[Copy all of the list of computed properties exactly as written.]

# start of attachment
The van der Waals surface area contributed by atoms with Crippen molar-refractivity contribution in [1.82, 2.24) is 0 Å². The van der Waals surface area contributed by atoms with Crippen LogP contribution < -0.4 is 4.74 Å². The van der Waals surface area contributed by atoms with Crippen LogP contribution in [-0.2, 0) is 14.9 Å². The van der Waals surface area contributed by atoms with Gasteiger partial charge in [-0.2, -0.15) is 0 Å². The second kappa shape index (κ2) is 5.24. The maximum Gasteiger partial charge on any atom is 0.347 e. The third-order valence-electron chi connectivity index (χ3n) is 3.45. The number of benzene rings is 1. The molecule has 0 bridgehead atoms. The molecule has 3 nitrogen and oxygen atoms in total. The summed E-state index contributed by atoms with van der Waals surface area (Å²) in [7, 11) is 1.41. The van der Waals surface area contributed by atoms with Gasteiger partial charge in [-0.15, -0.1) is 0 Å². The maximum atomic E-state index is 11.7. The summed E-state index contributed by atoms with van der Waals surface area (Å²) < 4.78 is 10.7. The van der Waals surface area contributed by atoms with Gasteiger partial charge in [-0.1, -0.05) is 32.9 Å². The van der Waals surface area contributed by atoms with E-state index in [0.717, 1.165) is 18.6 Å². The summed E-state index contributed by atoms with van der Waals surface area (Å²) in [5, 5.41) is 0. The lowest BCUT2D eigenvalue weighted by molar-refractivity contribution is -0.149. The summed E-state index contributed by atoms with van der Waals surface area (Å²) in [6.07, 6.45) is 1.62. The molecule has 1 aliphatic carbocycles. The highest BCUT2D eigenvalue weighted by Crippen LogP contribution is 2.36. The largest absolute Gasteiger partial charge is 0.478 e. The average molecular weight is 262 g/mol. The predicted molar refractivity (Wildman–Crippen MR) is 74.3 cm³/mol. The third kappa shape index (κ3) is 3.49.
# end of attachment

The van der Waals surface area contributed by atoms with Crippen molar-refractivity contribution in [1.82, 2.24) is 0 Å². The van der Waals surface area contributed by atoms with Crippen LogP contribution < -0.4 is 4.74 Å². The van der Waals surface area contributed by atoms with Crippen LogP contribution in [-0.2, 0) is 14.9 Å². The van der Waals surface area contributed by atoms with Gasteiger partial charge in [-0.2, -0.15) is 0 Å². The second kappa shape index (κ2) is 5.24. The maximum Gasteiger partial charge on any atom is 0.347 e. The third-order valence-electron chi connectivity index (χ3n) is 3.45. The number of benzene rings is 1. The molecule has 0 bridgehead atoms. The molecule has 3 nitrogen and oxygen atoms in total. The summed E-state index contributed by atoms with van der Waals surface area (Å²) in [7, 11) is 1.41. The van der Waals surface area contributed by atoms with Gasteiger partial charge in [-0.15, -0.1) is 0 Å². The maximum atomic E-state index is 11.7. The summed E-state index contributed by atoms with van der Waals surface area (Å²) < 4.78 is 10.7. The van der Waals surface area contributed by atoms with Gasteiger partial charge in [-0.1, -0.05) is 32.9 Å². The van der Waals surface area contributed by atoms with E-state index in [0.717, 1.165) is 18.6 Å². The summed E-state index contributed by atoms with van der Waals surface area (Å²) in [5, 5.41) is 0. The lowest BCUT2D eigenvalue weighted by molar-refractivity contribution is -0.149. The summed E-state index contributed by atoms with van der Waals surface area (Å²) in [6.07, 6.45) is 1.62. The molecule has 1 aliphatic carbocycles. The highest BCUT2D eigenvalue weighted by Crippen LogP contribution is 2.36. The largest absolute Gasteiger partial charge is 0.478 e. The average molecular weight is 262 g/mol. The predicted molar refractivity (Wildman–Crippen MR) is 74.3 cm³/mol. The third kappa shape index (κ3) is 3.49.